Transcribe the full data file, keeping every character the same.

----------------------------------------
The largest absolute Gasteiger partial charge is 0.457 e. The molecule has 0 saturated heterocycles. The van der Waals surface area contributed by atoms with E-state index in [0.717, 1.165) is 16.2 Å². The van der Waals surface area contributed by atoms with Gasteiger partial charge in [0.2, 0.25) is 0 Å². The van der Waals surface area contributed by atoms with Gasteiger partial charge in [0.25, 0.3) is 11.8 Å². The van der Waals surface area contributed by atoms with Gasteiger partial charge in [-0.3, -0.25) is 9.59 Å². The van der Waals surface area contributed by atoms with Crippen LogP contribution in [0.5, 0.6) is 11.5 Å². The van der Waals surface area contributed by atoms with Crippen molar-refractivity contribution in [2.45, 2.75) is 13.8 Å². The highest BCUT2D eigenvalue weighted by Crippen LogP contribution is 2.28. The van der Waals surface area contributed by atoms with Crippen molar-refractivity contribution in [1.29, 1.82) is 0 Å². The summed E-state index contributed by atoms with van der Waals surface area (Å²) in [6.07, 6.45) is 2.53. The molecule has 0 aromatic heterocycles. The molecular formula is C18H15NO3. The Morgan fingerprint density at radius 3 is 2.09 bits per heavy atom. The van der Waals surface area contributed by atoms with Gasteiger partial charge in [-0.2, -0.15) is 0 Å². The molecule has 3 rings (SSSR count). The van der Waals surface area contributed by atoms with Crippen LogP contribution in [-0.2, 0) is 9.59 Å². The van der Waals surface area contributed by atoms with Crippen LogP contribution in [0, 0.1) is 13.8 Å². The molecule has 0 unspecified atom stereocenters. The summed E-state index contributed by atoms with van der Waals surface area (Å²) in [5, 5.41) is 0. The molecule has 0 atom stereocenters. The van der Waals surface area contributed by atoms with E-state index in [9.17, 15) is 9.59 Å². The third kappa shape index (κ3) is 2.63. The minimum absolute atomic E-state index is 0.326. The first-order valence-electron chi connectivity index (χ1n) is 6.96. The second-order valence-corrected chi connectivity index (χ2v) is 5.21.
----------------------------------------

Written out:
The largest absolute Gasteiger partial charge is 0.457 e. The molecule has 0 saturated heterocycles. The van der Waals surface area contributed by atoms with E-state index in [0.717, 1.165) is 16.2 Å². The van der Waals surface area contributed by atoms with Gasteiger partial charge in [0.2, 0.25) is 0 Å². The van der Waals surface area contributed by atoms with Gasteiger partial charge in [0.25, 0.3) is 11.8 Å². The van der Waals surface area contributed by atoms with Gasteiger partial charge in [-0.3, -0.25) is 9.59 Å². The van der Waals surface area contributed by atoms with Crippen LogP contribution in [0.5, 0.6) is 11.5 Å². The van der Waals surface area contributed by atoms with Crippen molar-refractivity contribution in [2.45, 2.75) is 13.8 Å². The highest BCUT2D eigenvalue weighted by Crippen LogP contribution is 2.28. The van der Waals surface area contributed by atoms with Crippen molar-refractivity contribution in [1.29, 1.82) is 0 Å². The summed E-state index contributed by atoms with van der Waals surface area (Å²) in [6.07, 6.45) is 2.53. The molecule has 0 aromatic heterocycles. The molecular formula is C18H15NO3. The Morgan fingerprint density at radius 3 is 2.09 bits per heavy atom. The van der Waals surface area contributed by atoms with Gasteiger partial charge in [-0.2, -0.15) is 0 Å². The molecule has 3 rings (SSSR count). The van der Waals surface area contributed by atoms with Crippen LogP contribution in [-0.2, 0) is 9.59 Å². The van der Waals surface area contributed by atoms with Crippen LogP contribution in [0, 0.1) is 13.8 Å². The molecule has 0 unspecified atom stereocenters. The summed E-state index contributed by atoms with van der Waals surface area (Å²) in [5, 5.41) is 0. The molecule has 0 atom stereocenters. The van der Waals surface area contributed by atoms with E-state index in [9.17, 15) is 9.59 Å². The third kappa shape index (κ3) is 2.63. The minimum absolute atomic E-state index is 0.326. The first-order valence-electron chi connectivity index (χ1n) is 6.96. The second-order valence-corrected chi connectivity index (χ2v) is 5.21.